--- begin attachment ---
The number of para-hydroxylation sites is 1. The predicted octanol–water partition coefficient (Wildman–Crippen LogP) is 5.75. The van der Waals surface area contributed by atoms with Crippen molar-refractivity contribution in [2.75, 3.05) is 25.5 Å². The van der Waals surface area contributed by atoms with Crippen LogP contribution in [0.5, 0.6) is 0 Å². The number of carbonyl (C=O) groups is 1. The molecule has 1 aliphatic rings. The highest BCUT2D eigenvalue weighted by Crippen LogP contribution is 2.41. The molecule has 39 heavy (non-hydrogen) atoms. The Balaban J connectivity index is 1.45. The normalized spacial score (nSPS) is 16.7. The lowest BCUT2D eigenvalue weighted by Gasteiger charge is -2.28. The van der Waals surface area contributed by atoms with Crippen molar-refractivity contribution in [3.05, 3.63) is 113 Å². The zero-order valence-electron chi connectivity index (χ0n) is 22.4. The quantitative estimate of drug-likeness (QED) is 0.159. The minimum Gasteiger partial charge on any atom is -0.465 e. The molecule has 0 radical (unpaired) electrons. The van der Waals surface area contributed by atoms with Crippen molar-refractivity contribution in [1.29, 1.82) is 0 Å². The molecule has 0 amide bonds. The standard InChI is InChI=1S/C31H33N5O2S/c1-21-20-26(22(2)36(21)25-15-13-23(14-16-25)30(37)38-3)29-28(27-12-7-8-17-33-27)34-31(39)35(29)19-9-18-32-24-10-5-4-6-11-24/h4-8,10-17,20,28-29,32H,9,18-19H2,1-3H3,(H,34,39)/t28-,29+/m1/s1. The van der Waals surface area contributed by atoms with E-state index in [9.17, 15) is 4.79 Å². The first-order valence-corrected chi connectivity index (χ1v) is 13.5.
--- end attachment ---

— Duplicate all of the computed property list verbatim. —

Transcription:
The number of para-hydroxylation sites is 1. The predicted octanol–water partition coefficient (Wildman–Crippen LogP) is 5.75. The van der Waals surface area contributed by atoms with Crippen molar-refractivity contribution in [2.75, 3.05) is 25.5 Å². The van der Waals surface area contributed by atoms with Crippen LogP contribution in [0.5, 0.6) is 0 Å². The number of carbonyl (C=O) groups is 1. The molecule has 1 aliphatic rings. The highest BCUT2D eigenvalue weighted by Crippen LogP contribution is 2.41. The molecule has 39 heavy (non-hydrogen) atoms. The Balaban J connectivity index is 1.45. The normalized spacial score (nSPS) is 16.7. The lowest BCUT2D eigenvalue weighted by Gasteiger charge is -2.28. The van der Waals surface area contributed by atoms with Crippen molar-refractivity contribution in [3.05, 3.63) is 113 Å². The zero-order valence-electron chi connectivity index (χ0n) is 22.4. The quantitative estimate of drug-likeness (QED) is 0.159. The minimum Gasteiger partial charge on any atom is -0.465 e. The molecule has 0 radical (unpaired) electrons. The van der Waals surface area contributed by atoms with Crippen molar-refractivity contribution in [1.29, 1.82) is 0 Å². The molecule has 0 amide bonds. The standard InChI is InChI=1S/C31H33N5O2S/c1-21-20-26(22(2)36(21)25-15-13-23(14-16-25)30(37)38-3)29-28(27-12-7-8-17-33-27)34-31(39)35(29)19-9-18-32-24-10-5-4-6-11-24/h4-8,10-17,20,28-29,32H,9,18-19H2,1-3H3,(H,34,39)/t28-,29+/m1/s1. The van der Waals surface area contributed by atoms with E-state index in [9.17, 15) is 4.79 Å². The first-order valence-corrected chi connectivity index (χ1v) is 13.5.